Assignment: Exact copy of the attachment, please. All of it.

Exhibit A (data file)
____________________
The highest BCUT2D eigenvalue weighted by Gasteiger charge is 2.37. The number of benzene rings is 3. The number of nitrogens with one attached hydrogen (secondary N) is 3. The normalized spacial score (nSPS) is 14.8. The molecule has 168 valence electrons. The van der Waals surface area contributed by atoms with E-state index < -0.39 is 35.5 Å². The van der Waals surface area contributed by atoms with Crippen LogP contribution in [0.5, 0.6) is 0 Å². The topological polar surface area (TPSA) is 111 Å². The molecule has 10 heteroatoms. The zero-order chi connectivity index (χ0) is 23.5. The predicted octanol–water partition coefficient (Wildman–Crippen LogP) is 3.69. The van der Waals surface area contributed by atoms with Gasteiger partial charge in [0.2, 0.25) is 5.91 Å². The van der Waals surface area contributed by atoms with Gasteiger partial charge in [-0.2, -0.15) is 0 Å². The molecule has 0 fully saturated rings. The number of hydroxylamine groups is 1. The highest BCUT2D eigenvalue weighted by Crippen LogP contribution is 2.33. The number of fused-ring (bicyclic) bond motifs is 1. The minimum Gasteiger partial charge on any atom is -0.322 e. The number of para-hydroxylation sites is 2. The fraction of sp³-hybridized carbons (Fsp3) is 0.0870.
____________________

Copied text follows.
The highest BCUT2D eigenvalue weighted by Gasteiger charge is 2.37. The number of benzene rings is 3. The number of nitrogens with one attached hydrogen (secondary N) is 3. The normalized spacial score (nSPS) is 14.8. The molecule has 168 valence electrons. The van der Waals surface area contributed by atoms with E-state index < -0.39 is 35.5 Å². The van der Waals surface area contributed by atoms with Crippen LogP contribution in [0.5, 0.6) is 0 Å². The topological polar surface area (TPSA) is 111 Å². The molecule has 10 heteroatoms. The zero-order chi connectivity index (χ0) is 23.5. The predicted octanol–water partition coefficient (Wildman–Crippen LogP) is 3.69. The van der Waals surface area contributed by atoms with Gasteiger partial charge in [0.2, 0.25) is 5.91 Å². The van der Waals surface area contributed by atoms with Gasteiger partial charge in [-0.2, -0.15) is 0 Å². The molecule has 0 fully saturated rings. The number of hydroxylamine groups is 1. The highest BCUT2D eigenvalue weighted by Crippen LogP contribution is 2.33. The number of fused-ring (bicyclic) bond motifs is 1. The minimum Gasteiger partial charge on any atom is -0.322 e. The number of para-hydroxylation sites is 2. The fraction of sp³-hybridized carbons (Fsp3) is 0.0870.